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How to Structure Interview Responses

How to Structure your Interview Responses

Interview responses can be prepared ahead of time, follow a structure and must show that you are projecting into the role.


Interviews are structured differently between schools, roles and level of leadership. There are definitely commonalities though. The advice in this article will help with the preparation and how to answer the questions you are given. Whether you see the questions ahead of time, 15 minutes before the interview or not at all, this advice will serve you well in each case.



Prepare responses ahead of time


There is quite a lot you can do ahead of time before heading into an interview. Although you may not know the questions ahead of time, you can prepare leadership examples before walking into an interview.


Spend time thinking about examples of leadership stories you can talk about. I acknowledge that more often than not, your best leadership stories are in your selection criteria responses. Do not discredit these though as you can talk about them in an interview. You do not need to come up with fresh ones. By talking about these in your interview, you get a chance to embellish and provide details that did not belong in a selection criteria.


Follow a structure for each question


It is important that you follow a structure for your interview response. You do not want to start rambling and going off on a tangent when you have a limited time to answer the questions provided. Having a clear structure to 'hang' your answers on will allow you to keep on track. The panels want to see you have a clear process that you follow and by following a structure, you'll show that process.


Follow a structure that allows you to tell the narrative in a conversational tone. If your educational context has a specific model of change that is used, structure your answers using the phases of that model. For example, in Queensland, the Inquiry Cycle is used to make change on a school level. Anyone going for a role in Queensland should use those 5 phases.


If your educational context does not stipulate a structure, I would recommend the S.T.A.R model.  You can write out the situation, tasks, actions and results for different stories that demonstrate your leadership.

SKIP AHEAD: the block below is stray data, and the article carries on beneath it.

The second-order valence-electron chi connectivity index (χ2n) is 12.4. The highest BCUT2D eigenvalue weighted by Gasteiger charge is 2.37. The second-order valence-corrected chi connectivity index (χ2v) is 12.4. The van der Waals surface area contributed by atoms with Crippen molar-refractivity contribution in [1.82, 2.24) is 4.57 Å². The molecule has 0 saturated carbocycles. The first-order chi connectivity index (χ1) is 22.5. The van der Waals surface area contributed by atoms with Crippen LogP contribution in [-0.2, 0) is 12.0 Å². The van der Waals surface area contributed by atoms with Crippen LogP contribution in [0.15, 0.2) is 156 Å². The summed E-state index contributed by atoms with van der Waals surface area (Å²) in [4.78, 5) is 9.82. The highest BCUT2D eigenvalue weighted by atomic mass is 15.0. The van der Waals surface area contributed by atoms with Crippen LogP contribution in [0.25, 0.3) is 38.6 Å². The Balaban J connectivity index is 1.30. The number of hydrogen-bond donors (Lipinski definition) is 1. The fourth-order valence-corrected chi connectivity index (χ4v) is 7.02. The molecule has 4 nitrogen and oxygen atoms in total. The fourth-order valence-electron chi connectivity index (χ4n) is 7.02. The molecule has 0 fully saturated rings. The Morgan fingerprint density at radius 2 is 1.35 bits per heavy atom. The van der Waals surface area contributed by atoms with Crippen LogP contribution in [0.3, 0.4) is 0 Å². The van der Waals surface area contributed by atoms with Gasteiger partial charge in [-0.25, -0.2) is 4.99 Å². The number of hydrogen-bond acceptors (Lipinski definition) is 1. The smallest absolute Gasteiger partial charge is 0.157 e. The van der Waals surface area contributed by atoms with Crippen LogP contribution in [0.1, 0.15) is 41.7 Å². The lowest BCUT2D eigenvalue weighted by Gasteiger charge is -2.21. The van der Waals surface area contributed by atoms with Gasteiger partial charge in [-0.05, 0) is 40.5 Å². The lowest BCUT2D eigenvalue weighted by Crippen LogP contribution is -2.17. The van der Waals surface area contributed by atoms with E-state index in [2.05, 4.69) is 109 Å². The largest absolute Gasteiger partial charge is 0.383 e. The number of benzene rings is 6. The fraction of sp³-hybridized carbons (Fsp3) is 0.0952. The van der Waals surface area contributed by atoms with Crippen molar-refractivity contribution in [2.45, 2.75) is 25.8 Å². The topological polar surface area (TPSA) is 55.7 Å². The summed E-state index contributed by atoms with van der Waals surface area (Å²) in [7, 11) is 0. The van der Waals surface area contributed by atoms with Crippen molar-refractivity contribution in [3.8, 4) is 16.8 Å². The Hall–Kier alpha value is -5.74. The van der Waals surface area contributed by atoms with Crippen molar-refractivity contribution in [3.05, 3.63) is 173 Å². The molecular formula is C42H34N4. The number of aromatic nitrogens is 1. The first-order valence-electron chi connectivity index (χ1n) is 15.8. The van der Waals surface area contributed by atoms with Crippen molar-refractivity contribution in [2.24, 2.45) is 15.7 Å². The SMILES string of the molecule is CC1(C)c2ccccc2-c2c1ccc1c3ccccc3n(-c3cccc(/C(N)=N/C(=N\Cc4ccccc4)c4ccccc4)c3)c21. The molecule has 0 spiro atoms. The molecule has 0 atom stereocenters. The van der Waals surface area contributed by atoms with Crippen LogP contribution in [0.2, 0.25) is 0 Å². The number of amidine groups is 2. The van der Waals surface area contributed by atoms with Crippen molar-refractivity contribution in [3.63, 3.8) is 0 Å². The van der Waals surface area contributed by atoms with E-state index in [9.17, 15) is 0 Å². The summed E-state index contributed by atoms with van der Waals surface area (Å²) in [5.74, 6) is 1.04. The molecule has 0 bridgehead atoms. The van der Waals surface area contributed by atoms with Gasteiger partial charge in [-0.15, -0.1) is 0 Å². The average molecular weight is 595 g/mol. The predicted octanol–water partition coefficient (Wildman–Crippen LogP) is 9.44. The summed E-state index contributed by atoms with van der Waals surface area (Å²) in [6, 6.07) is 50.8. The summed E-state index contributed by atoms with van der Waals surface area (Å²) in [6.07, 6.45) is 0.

Place each leadership story example on a separate sheet of paper, clearly articulating the different phases. Once you see the interview questions, you can write the actions you would do for this particular role so leave some space above each step. You can get a copy of how to structure your pre-prepared interview responses here in the Resource Library for Aspiring Leaders.


Project into the role during the interview


Its a balance when responding to questions in an interview. You need to project into the role by state what you will do when you are successful in the role. Then bringing in examples of how you did it in a different context.


Think of it as a hamburger. The top bun is what you will do in the role, the middle is what you have done previously the bottom bun in summarising the key actions you will take. This will allow you to show that you are projecting into the role whilst also showing evidence of the processes you followed previously.


There is a PDF you can use in the Resource Library for Aspiring Leaders that shows this structure.


In conclusion


  1. Prepare ahead of time.
  2. Follow a structure.
  3. Project into the role.


If you'd like support in this area, I help teachers and leaders prepare for interviews through strategy and mindset. You can book in a  free 30 minute call with me to discuss your interview preparation needs or read more here.